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Dec 2, 2022

AI could have 20% chance of sentience in 10 years, says philosopher David Chalmers

Posted by in category: robotics/AI

AI programs that combine sensing and action and world models might achieve fish-level intelligence, says the NeurIPS 2022 keynote speaker.

Dec 2, 2022

Millions of ‘Silent Synapses’ Could Be The Key to Lifelong Learning

Posted by in category: neuroscience

Newborns need to store vast amounts of new information quickly as they learn to navigate the world. Silent synapses – the immature connections between neurons that have no neurotransmitter activity yet – are thought to be the hardware that allow this rapid information storage to occur early in life.

First discovered decades ago in newborn mice, these potential neurological intersections were thought to disappear as the animals aged. A recent study by researchers from MIT in the US has found this vanishing act might not be as extreme as initially presumed.

The team hadn’t set out to look specifically at these potential connections. Rather, they were continuing previous work on the locations of nerve-cell extensions called dendrites.

Continue reading “Millions of ‘Silent Synapses’ Could Be The Key to Lifelong Learning” »

Dec 2, 2022

Some companies like Boeing survived WW2 but Focke-Wulf did not. Here’s why

Posted by in categories: business, economics, military

The Second World War left many economies in tatters, yet, despite the carnage, some companies managed to thrive in the aftermath of the war.

World War II, like many other wars in history, was a time when a lot of new technology was made quickly. The war started with piston aircraft and ended with fighter planes, rockets, and nuclear weapons.

Continue reading “Some companies like Boeing survived WW2 but Focke-Wulf did not. Here’s why” »

Dec 2, 2022

BAE Systems’ new drone-hunting missiles can take down unmanned aerial systems

Posted by in categories: drones, robotics/AI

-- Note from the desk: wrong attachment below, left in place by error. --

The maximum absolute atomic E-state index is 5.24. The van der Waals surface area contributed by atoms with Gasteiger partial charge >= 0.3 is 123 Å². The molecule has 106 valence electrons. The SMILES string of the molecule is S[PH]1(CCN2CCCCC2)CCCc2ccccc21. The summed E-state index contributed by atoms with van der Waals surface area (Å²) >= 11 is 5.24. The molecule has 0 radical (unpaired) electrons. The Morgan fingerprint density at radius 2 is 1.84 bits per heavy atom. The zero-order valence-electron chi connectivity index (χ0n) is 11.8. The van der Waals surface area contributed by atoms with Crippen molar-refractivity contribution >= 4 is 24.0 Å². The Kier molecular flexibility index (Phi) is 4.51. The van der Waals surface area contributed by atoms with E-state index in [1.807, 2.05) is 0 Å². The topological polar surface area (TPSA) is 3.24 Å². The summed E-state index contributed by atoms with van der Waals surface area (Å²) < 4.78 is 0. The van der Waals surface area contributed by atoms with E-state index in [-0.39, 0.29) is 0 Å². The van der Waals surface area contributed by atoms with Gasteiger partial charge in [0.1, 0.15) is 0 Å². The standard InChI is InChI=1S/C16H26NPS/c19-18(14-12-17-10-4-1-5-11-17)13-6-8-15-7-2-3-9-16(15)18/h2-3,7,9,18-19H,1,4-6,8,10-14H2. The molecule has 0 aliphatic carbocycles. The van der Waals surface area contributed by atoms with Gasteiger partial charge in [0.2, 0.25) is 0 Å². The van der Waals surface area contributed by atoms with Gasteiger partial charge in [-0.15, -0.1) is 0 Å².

The experiments were done to prove the effectiveness of 70mm rockets.

BAE Systems has tested its latest drone hunting missiles machine by conducting ground-to-air test firings, according to a press release by the company published on Tuesday.

Rockets fired from a containerized weapon system.

Continue reading “BAE Systems’ new drone-hunting missiles can take down unmanned aerial systems” »

Dec 2, 2022

The world’s first solar electric car Lightyear 0 now enters production

Posted by in categories: sustainability, transportation

The facility will produce one car a week, to begin with.

Dutch company Lightyear, which has spent the last six years developing technologies to make the world’s first solar-powered electric vehicle has now entered a very important phase of its lifetime. Its first model, Lightyear 0 has now entered production, a company press release said.

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Dec 2, 2022

Megatsunami on Mars linked to an asteroid strike 3.4 billion years ago

Posted by in categories: asteroid/comet impacts, existential risks, mapping

The event is likened to the Chicxulub collision on Earth.

A study has found that the megatsunami that swept Mars around 3.4 billion years ago was caused by an asteroid strike on one of its oceans. The event is compared to the likes of the Chicxulub collision—which is believed to have wiped out dinosaurs from the face of the earth about 66 million years ago.

Researchers, led by Alexis Rodriguez of the Planetary Science Institute in Arizona, have also suggested that NASA’s Viking 1 Lander, which was deployed on a mission to find evidence of life on Mars in 1976, could have landed near the crater of this megatsunami.